For gigasample-per-second (GSPS) ADCs, one of the most important ac performance specifications is SFDR. It simply defines the capability of the ADC, and the system, to decipher a carrier signal from other noise or any other spurious frequency.
Many analog input specifications should be considered in selecting a wideband analog-to-digital converter (ADC) for a high-performance system, such as ADC resolution, sample rate, signal-to-noise ratio (SNR), effective number of bits (ENOB), input bandwidth, spurious free dynamic range (SFDR), and differential or integral non-linearity.
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For gigasample-per-second (GSPS) ADCs, perhaps one of the most important ac performance specifications is SFDR. It simply defines the capability of the ADC, and the system, to decipher a carrier signal from other noise or any other spurious frequency.
To achieve the conversion speed used in GSPS ADCs, several architectures that capture signals at a high sample rate of interest can be employed. However, some of these architectures are used at the expense of full-bandwidth SFDR performance.
To understand the impact of the converter SFDR on the system, we answered some common questions from design engineers about the details of the SFDR specification, how it is described in converter datasheets, the architectures that limit or maximize the ADC performance, and system design aspects that limit SFDR performance.
I have seen SFDR stated in datasheets with and without caveats. What exactly is SFDR?
Being able to discern a signal from the noise is a key aspect of many signal acquisition systems. Whether it is a defined telecommunications protocol, a radar sweep, or measurement instrumentation, acquiring and deciphering weak signals is at the heart of any differentiating system performance.
SFDR represents the smallest power signal that can be distinguished from a large interfering signal. It defines the dynamic ratio between the root mean square (rms) value of the power of a carrier and the rms value of the next most significant spurious signal seen in the frequency domain, such as in a fast Fourier transform (FFT). Hence, by definition, this dynamic range must be free of other spurious frequencies, or spurs.
SFDR is often quantified as the range, in units of power (dBc), relative from the carrier of interest to the power of the next most significant frequency. However, it also could be referenced to a full-scale signal in units of power (dBFS). This is an important distinction since the carrier of interest may be a relatively lower-power signal that is well below the full-scale input to the ADC. When this is the case, the SFDR becomes paramount in distinguishing the signal from other noise and spurious frequencies.
What limits the SFDR of an ADC?
A harmonic frequency is an integer multiple of the fundamental frequency. For a well-designed monolithic ADC core, the SFDR typically will be dominated by the dynamic range between a carrier frequency and the second or third harmonic of the fundamental frequency of interest. Some narrowband ADC datasheets will define the SFDR only in the narrow band of operation, typically when the second and third harmonics fall out of band. Other datasheets may describe SFDR over a wide bandwidth with caveats as to what conditions need to exist for this performance.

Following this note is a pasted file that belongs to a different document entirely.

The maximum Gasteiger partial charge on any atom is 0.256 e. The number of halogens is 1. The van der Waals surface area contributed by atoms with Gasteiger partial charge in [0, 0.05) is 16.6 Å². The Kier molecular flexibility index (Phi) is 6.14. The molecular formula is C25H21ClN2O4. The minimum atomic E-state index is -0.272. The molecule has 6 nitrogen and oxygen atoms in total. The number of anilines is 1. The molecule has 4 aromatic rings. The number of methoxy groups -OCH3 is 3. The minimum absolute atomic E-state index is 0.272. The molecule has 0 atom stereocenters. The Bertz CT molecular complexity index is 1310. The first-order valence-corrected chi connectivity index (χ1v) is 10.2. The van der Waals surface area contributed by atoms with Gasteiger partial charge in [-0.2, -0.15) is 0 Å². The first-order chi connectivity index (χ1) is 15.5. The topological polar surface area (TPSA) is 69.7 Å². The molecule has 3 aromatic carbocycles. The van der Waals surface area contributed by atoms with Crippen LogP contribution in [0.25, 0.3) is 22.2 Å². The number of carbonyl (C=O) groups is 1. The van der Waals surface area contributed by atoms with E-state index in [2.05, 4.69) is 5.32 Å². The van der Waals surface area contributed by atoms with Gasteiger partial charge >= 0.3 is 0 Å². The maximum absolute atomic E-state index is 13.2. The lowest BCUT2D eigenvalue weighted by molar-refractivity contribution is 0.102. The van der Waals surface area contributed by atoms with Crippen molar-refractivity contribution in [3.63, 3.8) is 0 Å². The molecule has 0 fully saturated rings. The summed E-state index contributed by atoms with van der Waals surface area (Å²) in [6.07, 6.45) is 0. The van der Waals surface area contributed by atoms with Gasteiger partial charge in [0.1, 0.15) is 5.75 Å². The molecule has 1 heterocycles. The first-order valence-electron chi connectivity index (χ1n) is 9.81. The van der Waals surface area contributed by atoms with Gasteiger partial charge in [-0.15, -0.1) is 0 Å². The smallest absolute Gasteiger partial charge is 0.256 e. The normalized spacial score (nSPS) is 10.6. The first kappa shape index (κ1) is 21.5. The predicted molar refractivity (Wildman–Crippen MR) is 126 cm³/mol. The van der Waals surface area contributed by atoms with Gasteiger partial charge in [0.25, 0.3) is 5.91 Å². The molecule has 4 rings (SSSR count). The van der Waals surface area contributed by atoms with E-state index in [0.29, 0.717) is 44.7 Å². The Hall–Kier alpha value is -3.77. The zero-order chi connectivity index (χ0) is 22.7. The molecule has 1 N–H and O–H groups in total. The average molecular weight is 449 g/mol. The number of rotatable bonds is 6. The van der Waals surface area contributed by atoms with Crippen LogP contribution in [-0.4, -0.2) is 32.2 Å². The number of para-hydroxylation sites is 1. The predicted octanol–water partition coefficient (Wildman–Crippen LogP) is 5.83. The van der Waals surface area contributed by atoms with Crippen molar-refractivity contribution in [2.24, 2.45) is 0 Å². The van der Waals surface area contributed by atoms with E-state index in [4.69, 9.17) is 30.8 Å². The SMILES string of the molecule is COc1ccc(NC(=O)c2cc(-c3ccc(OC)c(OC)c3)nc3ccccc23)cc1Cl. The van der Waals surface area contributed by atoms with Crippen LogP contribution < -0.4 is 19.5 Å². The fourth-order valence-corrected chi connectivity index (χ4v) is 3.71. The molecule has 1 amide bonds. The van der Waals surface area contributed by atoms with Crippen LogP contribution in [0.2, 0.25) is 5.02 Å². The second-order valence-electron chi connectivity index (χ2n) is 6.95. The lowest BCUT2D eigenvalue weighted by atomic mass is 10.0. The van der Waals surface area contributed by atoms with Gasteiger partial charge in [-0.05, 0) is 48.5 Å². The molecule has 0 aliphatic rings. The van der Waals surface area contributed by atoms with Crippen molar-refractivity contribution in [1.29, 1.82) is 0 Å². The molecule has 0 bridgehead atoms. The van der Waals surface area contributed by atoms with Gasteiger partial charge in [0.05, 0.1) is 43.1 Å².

Although the second or third harmonic may typically be the dominant spurious frequency, there are spurs that could also limit the SFDR performance of a GSPS ADC due to other system reasons. For example, multiple interleaved ADC cores can create spurious frequencies by the introduction of interleaving artifacts into the frequency domain. These can have the potential to be larger in magnitude than the second or third harmonic of the fundamental frequency. Therefore, they would be the dominant limiting factor for SFDR. Although it may seem counterintuitive, SFDR could also be specified in an interleaved ADC datasheet with the admonition that interleaving spurs are excluded from the calculation (Fig. 1).
Can narrowband SFDR be extrapolated to wideband SFDR?
If only a narrow band of spectrum is of interest for the system, a band-pass anti-aliasing input filter can be used to suppress the harmonics or artifacts that are outside the band of interest. This may work fine for some applications, as long as the there is no need to observe signals within this filtered frequency band. But for a wideband signal acquisition system, this is not feasible. On some datasheets, an ADC’s SFDR also could be specified over a narrow slice of bandwidth that is much less than the full input bandwidth of the ADC.
Typically, it cannot be assumed that the SFDR across a narrow frequency band can be extrapolated to get the same performance across a wider or full Nyquist band of Fs/2. This is primarily because the frequency planning for the narrowband of the fundamental is intentionally established to filter and push higher harmonics out of the frequency band of interest. If the filter was removed, then these harmonics and other spurs would now be part of the wideband SFDR seen in the system (Figures 2 and 3).
Can the SFDR of a differential input ADC be impacted by other front-end system components?
Most high-speed ADCs use a differential input structure, which provides good common-mode noise rejection capability. However, this requires many acquisition systems to convert a single-ended signal into a differential signal at the front of the ADC input. A passive balun or transformer and an active amplifier are the main choices for this single to differential signal conversion process. While there are many high-performance component choices for this part of the system, even the best solutions will embed some small differential imbalances that distort the signal of interest and decrease the SFDR through the ADC.
Phase mismatch between each side of the differential input signal at the front end of the ADC creates an increase in power for the harmonics of the fundamental signal. This can happen when one side of the differential signal leads the other side in time by some amount of phase relative to its period. The effect can be seen in Figure 4, when one side of a differential pair leads the other side by a small margin of periodic phase.